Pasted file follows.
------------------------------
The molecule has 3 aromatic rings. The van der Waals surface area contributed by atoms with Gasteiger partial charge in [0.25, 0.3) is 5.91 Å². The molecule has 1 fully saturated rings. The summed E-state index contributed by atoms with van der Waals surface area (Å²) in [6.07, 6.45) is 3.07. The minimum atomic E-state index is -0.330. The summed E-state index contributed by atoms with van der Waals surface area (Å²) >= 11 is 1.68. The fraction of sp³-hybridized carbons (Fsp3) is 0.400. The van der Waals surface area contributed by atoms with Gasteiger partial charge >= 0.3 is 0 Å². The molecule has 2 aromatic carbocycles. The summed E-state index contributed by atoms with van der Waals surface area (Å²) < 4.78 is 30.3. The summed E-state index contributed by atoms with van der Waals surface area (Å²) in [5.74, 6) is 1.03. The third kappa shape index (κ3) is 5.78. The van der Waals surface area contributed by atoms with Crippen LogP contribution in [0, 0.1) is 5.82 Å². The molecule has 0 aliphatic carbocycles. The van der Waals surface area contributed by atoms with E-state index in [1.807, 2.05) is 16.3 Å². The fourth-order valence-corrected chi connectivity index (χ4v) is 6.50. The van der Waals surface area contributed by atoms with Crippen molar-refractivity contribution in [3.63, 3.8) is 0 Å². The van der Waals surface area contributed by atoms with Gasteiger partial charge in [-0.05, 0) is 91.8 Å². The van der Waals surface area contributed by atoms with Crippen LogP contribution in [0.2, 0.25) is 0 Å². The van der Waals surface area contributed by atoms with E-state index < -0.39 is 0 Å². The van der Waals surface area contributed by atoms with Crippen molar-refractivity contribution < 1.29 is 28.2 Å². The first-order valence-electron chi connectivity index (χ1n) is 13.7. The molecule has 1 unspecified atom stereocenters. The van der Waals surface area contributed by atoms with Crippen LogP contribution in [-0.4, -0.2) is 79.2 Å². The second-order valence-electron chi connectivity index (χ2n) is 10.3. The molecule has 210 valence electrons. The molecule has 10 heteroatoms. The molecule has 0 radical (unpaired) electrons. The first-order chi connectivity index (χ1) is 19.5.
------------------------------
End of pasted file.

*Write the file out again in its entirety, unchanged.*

The molecule has 3 aromatic rings. The van der Waals surface area contributed by atoms with Gasteiger partial charge in [0.25, 0.3) is 5.91 Å². The molecule has 1 fully saturated rings. The summed E-state index contributed by atoms with van der Waals surface area (Å²) in [6.07, 6.45) is 3.07. The minimum atomic E-state index is -0.330. The summed E-state index contributed by atoms with van der Waals surface area (Å²) >= 11 is 1.68. The fraction of sp³-hybridized carbons (Fsp3) is 0.400. The van der Waals surface area contributed by atoms with Gasteiger partial charge >= 0.3 is 0 Å². The molecule has 2 aromatic carbocycles. The summed E-state index contributed by atoms with van der Waals surface area (Å²) < 4.78 is 30.3. The summed E-state index contributed by atoms with van der Waals surface area (Å²) in [5.74, 6) is 1.03. The third kappa shape index (κ3) is 5.78. The van der Waals surface area contributed by atoms with Crippen LogP contribution in [0, 0.1) is 5.82 Å². The molecule has 0 aliphatic carbocycles. The van der Waals surface area contributed by atoms with E-state index in [1.807, 2.05) is 16.3 Å². The fourth-order valence-corrected chi connectivity index (χ4v) is 6.50. The van der Waals surface area contributed by atoms with Crippen molar-refractivity contribution in [3.63, 3.8) is 0 Å². The van der Waals surface area contributed by atoms with Gasteiger partial charge in [-0.05, 0) is 91.8 Å². The van der Waals surface area contributed by atoms with Crippen LogP contribution in [0.2, 0.25) is 0 Å². The van der Waals surface area contributed by atoms with E-state index < -0.39 is 0 Å². The van der Waals surface area contributed by atoms with Crippen molar-refractivity contribution < 1.29 is 28.2 Å². The first-order valence-electron chi connectivity index (χ1n) is 13.7. The molecule has 1 unspecified atom stereocenters. The van der Waals surface area contributed by atoms with Crippen LogP contribution in [-0.4, -0.2) is 79.2 Å². The second-order valence-electron chi connectivity index (χ2n) is 10.3. The molecule has 210 valence electrons. The molecule has 10 heteroatoms. The molecule has 0 radical (unpaired) electrons. The first-order chi connectivity index (χ1) is 19.5.